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18 April 2012
The British Retail Consortium (BRC) is backing an amendment to the Finance Bill that would scrap the Government's planned 'pasty tax'.
The amendment is due to be debated in the House of Commons this evening (Wednesday).
BRC evidence, submitted to MPs ahead of the debate, shows the proposed tax would hit people who can least afford it hardest. It would cost jobs, further harm the high street and – rather than removing 'anomalies' – create new ones.
The BRC is today publishing that evidence and its initial submission to the Treasury which sets out retailers' opposition to any extension of the scope of VAT.
In the letter British Retail Consortium Director General Stephen Robertson says: “Far from removing borderline anomalies, these proposals would result in greater uncertainty for retailers and added costs for consumers. This will deter investment in already struggling high streets, undermine the Government's Portas response and damage job creation.”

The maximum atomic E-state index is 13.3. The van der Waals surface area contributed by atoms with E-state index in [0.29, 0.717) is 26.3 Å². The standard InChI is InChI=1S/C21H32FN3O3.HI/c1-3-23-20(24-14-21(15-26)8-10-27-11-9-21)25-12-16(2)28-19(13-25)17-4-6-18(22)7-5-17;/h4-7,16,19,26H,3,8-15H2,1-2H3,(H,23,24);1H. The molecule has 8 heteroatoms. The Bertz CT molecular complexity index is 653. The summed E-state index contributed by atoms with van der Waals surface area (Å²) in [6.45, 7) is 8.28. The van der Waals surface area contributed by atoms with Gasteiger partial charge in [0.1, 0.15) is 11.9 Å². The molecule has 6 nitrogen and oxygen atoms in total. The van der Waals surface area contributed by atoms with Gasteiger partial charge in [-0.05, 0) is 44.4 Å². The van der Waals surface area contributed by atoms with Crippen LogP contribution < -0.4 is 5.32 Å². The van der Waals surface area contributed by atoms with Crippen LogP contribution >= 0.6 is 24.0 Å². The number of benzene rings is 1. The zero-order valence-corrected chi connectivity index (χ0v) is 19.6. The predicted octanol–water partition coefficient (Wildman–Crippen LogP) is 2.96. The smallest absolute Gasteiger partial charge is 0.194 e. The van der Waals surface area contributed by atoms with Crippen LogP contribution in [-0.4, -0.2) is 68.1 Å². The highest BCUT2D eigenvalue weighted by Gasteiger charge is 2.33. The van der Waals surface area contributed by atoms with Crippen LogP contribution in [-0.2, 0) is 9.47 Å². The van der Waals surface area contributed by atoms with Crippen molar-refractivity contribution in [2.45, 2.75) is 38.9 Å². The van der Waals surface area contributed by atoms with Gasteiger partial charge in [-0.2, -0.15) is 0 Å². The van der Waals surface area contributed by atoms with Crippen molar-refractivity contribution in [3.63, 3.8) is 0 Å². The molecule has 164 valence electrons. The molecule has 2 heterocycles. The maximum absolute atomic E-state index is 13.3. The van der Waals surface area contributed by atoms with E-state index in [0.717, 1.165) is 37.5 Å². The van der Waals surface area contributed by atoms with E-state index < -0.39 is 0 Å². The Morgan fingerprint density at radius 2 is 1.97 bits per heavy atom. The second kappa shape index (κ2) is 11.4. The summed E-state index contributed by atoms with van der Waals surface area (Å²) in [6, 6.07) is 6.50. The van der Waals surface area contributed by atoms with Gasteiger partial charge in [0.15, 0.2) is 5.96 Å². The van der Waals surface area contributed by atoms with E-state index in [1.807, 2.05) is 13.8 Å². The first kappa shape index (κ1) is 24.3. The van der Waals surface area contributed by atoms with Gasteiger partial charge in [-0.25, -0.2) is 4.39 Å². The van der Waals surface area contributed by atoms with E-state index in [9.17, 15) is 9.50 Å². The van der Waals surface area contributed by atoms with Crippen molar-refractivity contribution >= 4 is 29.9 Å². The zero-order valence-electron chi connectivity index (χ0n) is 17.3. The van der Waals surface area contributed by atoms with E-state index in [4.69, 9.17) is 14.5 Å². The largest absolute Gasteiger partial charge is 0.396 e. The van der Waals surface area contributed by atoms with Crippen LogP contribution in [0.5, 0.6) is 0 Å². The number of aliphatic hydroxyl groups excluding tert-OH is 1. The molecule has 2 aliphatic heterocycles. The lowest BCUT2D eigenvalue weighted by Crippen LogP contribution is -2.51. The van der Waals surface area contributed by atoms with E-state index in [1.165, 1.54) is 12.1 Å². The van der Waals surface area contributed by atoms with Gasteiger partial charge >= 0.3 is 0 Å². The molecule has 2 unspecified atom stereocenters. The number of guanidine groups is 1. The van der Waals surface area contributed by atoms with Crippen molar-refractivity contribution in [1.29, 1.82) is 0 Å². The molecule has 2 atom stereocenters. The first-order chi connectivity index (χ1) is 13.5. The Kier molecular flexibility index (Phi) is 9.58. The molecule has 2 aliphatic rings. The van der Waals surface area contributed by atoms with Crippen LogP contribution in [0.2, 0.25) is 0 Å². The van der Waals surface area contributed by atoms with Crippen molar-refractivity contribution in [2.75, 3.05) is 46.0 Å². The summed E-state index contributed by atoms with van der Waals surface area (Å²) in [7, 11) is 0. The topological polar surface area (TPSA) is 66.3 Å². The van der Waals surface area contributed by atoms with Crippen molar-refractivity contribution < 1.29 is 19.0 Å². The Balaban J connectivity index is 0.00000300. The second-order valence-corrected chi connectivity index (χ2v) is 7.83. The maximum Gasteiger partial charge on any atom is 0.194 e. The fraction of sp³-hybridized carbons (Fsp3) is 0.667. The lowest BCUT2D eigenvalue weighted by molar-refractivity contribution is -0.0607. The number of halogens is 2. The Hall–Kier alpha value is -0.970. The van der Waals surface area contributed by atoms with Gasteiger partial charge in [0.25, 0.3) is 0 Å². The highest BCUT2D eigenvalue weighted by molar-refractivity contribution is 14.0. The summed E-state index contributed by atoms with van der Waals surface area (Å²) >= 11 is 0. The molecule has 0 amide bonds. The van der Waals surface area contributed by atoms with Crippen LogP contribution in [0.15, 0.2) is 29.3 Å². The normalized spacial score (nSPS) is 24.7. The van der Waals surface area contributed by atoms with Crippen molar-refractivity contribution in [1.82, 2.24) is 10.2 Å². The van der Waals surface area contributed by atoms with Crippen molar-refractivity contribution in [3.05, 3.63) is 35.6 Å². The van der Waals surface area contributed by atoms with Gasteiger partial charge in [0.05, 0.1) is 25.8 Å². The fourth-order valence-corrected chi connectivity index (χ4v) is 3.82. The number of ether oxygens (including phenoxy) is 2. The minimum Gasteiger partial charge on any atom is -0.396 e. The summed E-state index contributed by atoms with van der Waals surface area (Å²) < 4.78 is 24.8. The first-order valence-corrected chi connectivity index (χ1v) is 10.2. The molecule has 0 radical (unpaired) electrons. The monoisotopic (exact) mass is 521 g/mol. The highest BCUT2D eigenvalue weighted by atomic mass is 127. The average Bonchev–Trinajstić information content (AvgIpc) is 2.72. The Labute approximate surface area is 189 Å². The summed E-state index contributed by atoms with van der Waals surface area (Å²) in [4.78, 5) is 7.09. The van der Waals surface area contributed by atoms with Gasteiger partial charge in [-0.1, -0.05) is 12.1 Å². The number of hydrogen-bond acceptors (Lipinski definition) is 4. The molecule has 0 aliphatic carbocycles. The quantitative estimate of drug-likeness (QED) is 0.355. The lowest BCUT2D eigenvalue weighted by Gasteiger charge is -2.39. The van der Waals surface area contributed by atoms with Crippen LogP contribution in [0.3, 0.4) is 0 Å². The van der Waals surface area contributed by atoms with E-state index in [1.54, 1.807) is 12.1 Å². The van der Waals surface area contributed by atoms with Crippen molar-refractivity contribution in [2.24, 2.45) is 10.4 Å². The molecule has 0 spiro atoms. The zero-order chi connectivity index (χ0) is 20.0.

The BRC's evidence shows that people will switch from hot pasties and sausage rolls to cheaper, zero rated, products. That means the Chancellor will be damaging retailers and suppliers but raising little extra tax revenue.
BRC Chief Stephen Robertson's letter goes on to say that the proposals: “Will merely create new anomalies that will, no doubt, be tested in the courts………….while the concept of 'ambient temperature' may be well understood, a precise and legally reliable definition is impossible.”
The full text of the letter from British Retail Consortium Director General Stephen Robertson to Exchequer Secretary to the Treasury David Gauke MP is available at:
The BRC's briefing, sent to MPs, is available at: